This boils down to a coin toss – a 50/50 shot – that we here on Earth will catch a signal in the next 1,800 years. So unless some smart alien crew decides to send a signal our way on purpose, our chances of finding something cool anytime soon aren’t all that high. But that doesn’t mean we should stop trying. So, if you’re after some proof of aliens showing up soon, perhaps it’s worth tuning in to those congressional hearings about UAPs after all.

Also Read: Variable stars might be the answer to our search for extraterrestrials

Are humans responsible for this?

There’s a chance that us humans might have crossed a point where it’s too late, but we’re still in the dark about it. Alternatively, we might be heading towards cracking the code on how to live in harmony with our planet. A massive question for our species’ survival in the long run is how societies deal with the changes they bring about as they get all high-tech. And guess what? This question could also give us a clue about whether there’s other smart life out there in the universe.

Back in 2018, some brainy folks published a study in the journal Astrobiology. They laid out four different paths a civilization can take as it evolves. Turns out, only one of these paths leads to a sustainable future. The other three? Well, they involve civilizations going all out on resources and eventually hitting a dead-end, either collapsing or just fading away as a result.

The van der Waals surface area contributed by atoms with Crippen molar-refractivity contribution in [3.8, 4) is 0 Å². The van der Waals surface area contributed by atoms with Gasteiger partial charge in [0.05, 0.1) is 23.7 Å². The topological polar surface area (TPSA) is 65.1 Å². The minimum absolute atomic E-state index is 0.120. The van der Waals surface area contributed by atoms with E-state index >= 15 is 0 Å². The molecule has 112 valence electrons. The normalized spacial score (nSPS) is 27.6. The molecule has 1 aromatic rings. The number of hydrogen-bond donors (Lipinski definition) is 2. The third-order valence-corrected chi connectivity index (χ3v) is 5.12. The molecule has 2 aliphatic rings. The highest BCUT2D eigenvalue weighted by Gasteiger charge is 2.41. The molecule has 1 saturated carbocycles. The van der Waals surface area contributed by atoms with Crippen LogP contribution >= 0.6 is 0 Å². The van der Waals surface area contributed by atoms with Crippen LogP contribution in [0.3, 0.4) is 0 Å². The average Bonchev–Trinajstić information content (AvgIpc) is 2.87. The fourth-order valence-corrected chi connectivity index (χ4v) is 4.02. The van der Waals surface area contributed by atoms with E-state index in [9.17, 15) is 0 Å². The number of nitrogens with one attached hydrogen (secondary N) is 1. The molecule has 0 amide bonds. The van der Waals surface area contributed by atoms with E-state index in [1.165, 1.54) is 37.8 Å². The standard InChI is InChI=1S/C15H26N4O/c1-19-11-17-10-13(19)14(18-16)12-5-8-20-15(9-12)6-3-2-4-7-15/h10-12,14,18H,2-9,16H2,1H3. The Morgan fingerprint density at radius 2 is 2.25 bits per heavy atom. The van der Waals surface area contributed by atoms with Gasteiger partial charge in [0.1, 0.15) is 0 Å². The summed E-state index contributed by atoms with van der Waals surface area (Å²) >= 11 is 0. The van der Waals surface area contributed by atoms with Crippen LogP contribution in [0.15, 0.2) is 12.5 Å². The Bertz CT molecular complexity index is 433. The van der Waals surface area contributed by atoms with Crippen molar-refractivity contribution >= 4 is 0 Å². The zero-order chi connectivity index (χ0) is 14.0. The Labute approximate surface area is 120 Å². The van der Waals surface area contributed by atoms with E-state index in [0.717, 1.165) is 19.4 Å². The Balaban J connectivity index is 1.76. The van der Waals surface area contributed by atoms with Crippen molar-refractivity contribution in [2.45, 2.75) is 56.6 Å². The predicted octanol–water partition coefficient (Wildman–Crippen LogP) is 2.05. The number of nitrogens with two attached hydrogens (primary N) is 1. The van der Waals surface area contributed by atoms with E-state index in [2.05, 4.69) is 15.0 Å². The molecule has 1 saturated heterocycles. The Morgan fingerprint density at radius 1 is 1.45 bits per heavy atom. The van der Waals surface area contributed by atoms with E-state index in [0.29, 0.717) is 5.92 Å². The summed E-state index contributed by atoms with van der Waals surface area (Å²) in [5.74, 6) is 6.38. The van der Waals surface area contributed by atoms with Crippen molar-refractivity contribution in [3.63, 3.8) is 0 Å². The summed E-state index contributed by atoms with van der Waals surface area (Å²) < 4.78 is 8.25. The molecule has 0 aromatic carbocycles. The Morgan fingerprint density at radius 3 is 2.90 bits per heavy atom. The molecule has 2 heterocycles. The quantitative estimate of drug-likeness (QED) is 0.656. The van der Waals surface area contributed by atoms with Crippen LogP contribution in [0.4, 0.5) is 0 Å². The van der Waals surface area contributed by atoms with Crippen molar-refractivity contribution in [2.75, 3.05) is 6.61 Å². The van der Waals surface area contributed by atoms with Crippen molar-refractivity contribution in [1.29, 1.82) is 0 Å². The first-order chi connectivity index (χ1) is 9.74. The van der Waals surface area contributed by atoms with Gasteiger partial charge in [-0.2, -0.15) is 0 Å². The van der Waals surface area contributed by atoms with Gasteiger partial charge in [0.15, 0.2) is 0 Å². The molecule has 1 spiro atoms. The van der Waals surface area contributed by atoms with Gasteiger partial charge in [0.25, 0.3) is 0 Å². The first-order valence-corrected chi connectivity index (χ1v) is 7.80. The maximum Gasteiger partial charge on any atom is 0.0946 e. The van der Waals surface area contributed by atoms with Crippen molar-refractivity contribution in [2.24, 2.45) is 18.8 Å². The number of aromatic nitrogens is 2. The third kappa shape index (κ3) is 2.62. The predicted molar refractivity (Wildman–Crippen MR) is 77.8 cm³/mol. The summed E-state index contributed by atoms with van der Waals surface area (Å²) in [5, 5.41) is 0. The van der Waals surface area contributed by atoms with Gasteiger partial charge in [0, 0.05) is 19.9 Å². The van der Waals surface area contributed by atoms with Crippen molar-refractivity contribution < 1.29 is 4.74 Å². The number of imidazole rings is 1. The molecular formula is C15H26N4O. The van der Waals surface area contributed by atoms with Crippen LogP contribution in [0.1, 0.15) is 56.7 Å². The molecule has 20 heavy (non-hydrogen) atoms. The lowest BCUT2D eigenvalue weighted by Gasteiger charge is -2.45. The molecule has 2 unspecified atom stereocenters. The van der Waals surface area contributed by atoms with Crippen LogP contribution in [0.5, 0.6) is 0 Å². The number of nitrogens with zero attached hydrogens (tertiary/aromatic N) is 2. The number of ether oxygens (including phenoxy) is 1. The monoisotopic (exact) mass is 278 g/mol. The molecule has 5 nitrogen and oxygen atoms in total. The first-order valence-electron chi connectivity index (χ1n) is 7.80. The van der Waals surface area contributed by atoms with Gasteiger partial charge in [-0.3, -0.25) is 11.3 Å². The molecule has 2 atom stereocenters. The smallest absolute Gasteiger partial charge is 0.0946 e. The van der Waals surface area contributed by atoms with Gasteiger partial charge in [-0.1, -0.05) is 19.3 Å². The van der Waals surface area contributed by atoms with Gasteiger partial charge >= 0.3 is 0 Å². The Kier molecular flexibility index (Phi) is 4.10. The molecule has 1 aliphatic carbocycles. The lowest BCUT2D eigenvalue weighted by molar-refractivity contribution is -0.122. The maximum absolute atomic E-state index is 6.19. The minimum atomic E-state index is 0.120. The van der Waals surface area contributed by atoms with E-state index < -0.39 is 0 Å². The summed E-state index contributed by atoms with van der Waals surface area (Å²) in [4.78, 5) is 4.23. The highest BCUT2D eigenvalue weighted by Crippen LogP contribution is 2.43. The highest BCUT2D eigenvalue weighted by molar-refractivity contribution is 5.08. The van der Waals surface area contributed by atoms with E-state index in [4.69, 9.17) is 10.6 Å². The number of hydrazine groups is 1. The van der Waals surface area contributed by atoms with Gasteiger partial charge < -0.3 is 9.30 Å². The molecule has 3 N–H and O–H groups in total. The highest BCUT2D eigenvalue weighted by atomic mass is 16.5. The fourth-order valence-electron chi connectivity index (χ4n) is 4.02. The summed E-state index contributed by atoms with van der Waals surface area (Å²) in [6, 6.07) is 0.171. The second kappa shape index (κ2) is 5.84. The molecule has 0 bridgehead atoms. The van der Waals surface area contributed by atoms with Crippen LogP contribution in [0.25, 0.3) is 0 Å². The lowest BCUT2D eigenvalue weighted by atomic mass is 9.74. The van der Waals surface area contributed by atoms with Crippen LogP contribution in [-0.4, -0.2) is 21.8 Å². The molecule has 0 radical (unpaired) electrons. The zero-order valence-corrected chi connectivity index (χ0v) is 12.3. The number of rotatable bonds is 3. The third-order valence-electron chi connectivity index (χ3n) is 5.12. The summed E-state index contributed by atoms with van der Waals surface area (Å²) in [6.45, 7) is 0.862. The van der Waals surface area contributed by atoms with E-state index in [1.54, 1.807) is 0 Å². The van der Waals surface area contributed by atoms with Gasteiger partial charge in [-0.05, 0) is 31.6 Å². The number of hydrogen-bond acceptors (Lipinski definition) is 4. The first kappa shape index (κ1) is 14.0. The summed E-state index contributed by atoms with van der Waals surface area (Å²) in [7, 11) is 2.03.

So, where are we headed? As we humans keep coming up with fancy new tech, our society is guzzling up more and more energy. Back in the industrial age, our go-to move was burning fossil fuels for energy. But guess what? This is turning our Earth into something quite different and causing it to warm up – so much that we’re currently scratching our heads over just how much climate change is going to rock our world and how to handle this new twist in the plot.

Are aliens hiding from humans?

The folks who did this study got down to business with some math. They cooked up these fancy math models to see what would go down if you started snagging energy from a planet. Then, they used those models to figure out how this energy-grabbing could mess with the survival of a high-tech society.

The researchers didn’t stop at math – they also dug into info from past civilizations that went extinct on Earth, like Easter Island. They used this data to cook up their models. What they found pointed to four possible paths for how civilizations evolve. In each of these storylines, snagging energy and tapping resources end up causing major climate shifts that rock the world of any intelligent society on a planet (like us humans on Earth).

Scientists have thrown out all sorts of guesses in response to why we haven’t made any contact. They’ve even said that maybe aliens are just taking a nap or purposefully playing hide and seek with us. Some smart folks have even proposed the idea that super-advanced societies end up wiping themselves out before they can even reach out to other clever beings in the universe.

Vishal Kawadkar
About author

With over 8 years of experience in tech journalism, Vishal is someone with an innate passion for exploring and delivering fresh takes. Embracing curiosity and innovation, he strives to provide an informed and unique outlook on the ever-evolving world of technology.